Some species (particularly Cymbopogon citratus), are commonly cultivated as culinary and medicinal herbs because of their scent, resembling that of lemons (Citrus limon). Common names include lemon grass, lemongrass, barbed wire grass, silky heads, citronella grass, cha de Dartigalongue, fever grass, tanglad, hierba Luisa, or gavati chaha, amongst many others.
Citronella grass (Cymbopogon nardus and Cymbopogon winterianus) grow to about 2 m (6.6 ft) and have magenta-colored base stems.
These species are used for the production of citronella oil, which is used in soaps, as an insect repellent (especially mosquitoes) in insect sprays and candles, and in aromatherapy, which is famous in Bintan Island, Indonesia, and the Philippines.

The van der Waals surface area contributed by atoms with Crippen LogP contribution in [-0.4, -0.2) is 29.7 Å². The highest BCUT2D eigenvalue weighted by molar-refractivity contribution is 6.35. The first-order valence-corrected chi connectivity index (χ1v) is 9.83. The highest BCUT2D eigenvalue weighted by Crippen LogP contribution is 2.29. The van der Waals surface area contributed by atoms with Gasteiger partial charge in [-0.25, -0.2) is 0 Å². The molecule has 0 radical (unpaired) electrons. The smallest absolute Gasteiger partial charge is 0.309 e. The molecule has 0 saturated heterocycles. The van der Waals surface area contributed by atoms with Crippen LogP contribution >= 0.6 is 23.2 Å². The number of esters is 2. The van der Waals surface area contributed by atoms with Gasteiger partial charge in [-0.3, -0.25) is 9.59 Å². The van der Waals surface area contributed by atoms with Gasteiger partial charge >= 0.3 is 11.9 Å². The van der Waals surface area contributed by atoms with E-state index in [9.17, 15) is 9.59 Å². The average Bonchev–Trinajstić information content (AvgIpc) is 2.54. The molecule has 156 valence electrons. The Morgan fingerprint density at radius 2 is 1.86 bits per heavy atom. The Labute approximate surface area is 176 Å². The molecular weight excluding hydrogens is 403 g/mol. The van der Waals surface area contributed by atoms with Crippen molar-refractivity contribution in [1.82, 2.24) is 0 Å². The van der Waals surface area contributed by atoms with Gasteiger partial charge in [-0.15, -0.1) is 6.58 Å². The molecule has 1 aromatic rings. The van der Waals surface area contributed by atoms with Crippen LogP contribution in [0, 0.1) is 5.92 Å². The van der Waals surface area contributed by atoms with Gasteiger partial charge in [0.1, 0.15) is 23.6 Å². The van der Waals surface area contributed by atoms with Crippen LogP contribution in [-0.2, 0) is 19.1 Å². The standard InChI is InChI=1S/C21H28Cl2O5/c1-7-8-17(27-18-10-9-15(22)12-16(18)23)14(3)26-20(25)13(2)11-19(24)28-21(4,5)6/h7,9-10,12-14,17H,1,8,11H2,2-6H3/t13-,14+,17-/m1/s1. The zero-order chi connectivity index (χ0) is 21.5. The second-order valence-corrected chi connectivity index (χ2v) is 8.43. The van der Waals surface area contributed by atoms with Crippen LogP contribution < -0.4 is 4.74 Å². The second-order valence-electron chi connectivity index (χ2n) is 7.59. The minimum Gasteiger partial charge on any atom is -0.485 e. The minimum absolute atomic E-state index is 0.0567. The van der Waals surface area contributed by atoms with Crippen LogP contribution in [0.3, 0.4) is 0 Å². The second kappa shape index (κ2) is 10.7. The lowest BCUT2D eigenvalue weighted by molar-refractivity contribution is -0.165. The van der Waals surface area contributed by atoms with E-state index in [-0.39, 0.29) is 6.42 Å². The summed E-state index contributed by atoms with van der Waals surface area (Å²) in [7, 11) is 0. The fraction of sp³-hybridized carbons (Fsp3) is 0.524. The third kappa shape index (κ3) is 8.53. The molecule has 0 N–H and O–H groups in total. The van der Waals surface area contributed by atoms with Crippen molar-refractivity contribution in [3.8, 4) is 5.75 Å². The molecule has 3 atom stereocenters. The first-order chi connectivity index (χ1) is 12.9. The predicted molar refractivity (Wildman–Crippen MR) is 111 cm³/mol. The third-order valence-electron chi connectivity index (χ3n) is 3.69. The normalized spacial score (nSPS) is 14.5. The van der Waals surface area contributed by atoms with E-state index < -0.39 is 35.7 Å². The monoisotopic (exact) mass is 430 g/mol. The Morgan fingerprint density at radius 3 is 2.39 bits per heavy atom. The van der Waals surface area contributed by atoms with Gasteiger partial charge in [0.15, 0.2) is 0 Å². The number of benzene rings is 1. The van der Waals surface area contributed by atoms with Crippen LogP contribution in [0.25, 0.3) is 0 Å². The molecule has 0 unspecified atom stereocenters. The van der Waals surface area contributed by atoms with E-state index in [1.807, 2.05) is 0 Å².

Citronella is usually planted in home gardens to ward off insects such as whitefly adults.
A subtle citrus flavor and can be dried and powdered, or used fresh.
It is also suitable for use with poultry, fish, beef, and seafood.
Lemongrass oil is used as a pesticide and a preservative. Research shows that lemongrass oil has antifungal properties.
Despite its ability to repel some insects, such as mosquitoes, its oil is commonly used as a "lure" to attract honey bees.